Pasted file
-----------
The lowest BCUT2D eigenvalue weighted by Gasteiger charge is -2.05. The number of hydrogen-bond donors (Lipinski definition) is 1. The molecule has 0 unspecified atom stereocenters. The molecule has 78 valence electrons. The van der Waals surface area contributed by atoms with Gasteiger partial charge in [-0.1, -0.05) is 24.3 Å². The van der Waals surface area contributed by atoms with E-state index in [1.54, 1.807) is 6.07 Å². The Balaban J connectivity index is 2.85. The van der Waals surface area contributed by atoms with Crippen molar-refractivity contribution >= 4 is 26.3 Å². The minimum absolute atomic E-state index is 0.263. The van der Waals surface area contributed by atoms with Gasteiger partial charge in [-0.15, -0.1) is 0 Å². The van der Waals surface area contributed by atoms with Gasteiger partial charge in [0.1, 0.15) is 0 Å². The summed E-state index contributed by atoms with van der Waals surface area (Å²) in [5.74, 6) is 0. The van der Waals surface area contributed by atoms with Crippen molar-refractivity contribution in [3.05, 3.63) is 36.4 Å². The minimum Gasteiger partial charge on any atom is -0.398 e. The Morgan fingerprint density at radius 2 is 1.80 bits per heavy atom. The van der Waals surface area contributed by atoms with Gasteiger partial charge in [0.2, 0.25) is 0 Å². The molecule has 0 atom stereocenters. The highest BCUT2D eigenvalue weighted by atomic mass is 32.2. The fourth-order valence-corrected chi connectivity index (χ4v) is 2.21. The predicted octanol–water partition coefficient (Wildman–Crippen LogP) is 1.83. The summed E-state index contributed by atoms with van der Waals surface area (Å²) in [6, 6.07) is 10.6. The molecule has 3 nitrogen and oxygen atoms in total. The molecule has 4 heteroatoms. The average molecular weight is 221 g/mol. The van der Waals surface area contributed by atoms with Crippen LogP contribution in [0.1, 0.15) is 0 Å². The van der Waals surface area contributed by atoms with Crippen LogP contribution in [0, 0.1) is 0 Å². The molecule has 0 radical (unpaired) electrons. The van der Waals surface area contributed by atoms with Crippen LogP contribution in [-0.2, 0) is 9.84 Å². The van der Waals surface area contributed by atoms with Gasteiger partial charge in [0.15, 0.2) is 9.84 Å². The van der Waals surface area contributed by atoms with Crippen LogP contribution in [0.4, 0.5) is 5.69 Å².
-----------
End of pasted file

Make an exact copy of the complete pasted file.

The lowest BCUT2D eigenvalue weighted by Gasteiger charge is -2.05. The number of hydrogen-bond donors (Lipinski definition) is 1. The molecule has 0 unspecified atom stereocenters. The molecule has 78 valence electrons. The van der Waals surface area contributed by atoms with Gasteiger partial charge in [-0.1, -0.05) is 24.3 Å². The van der Waals surface area contributed by atoms with E-state index in [1.54, 1.807) is 6.07 Å². The Balaban J connectivity index is 2.85. The van der Waals surface area contributed by atoms with Crippen molar-refractivity contribution >= 4 is 26.3 Å². The minimum absolute atomic E-state index is 0.263. The van der Waals surface area contributed by atoms with Gasteiger partial charge in [-0.15, -0.1) is 0 Å². The van der Waals surface area contributed by atoms with Gasteiger partial charge in [0.1, 0.15) is 0 Å². The summed E-state index contributed by atoms with van der Waals surface area (Å²) in [5.74, 6) is 0. The van der Waals surface area contributed by atoms with Crippen molar-refractivity contribution in [3.05, 3.63) is 36.4 Å². The minimum Gasteiger partial charge on any atom is -0.398 e. The Morgan fingerprint density at radius 2 is 1.80 bits per heavy atom. The van der Waals surface area contributed by atoms with Gasteiger partial charge in [0.2, 0.25) is 0 Å². The molecule has 0 atom stereocenters. The highest BCUT2D eigenvalue weighted by atomic mass is 32.2. The fourth-order valence-corrected chi connectivity index (χ4v) is 2.21. The predicted octanol–water partition coefficient (Wildman–Crippen LogP) is 1.83. The summed E-state index contributed by atoms with van der Waals surface area (Å²) in [6, 6.07) is 10.6. The molecule has 3 nitrogen and oxygen atoms in total. The molecule has 4 heteroatoms. The average molecular weight is 221 g/mol. The van der Waals surface area contributed by atoms with Crippen LogP contribution in [0.1, 0.15) is 0 Å². The van der Waals surface area contributed by atoms with Crippen LogP contribution in [0, 0.1) is 0 Å². The molecule has 0 radical (unpaired) electrons. The van der Waals surface area contributed by atoms with Crippen LogP contribution in [-0.2, 0) is 9.84 Å². The van der Waals surface area contributed by atoms with Gasteiger partial charge in [0.15, 0.2) is 9.84 Å². The van der Waals surface area contributed by atoms with Crippen LogP contribution in [0.4, 0.5) is 5.69 Å².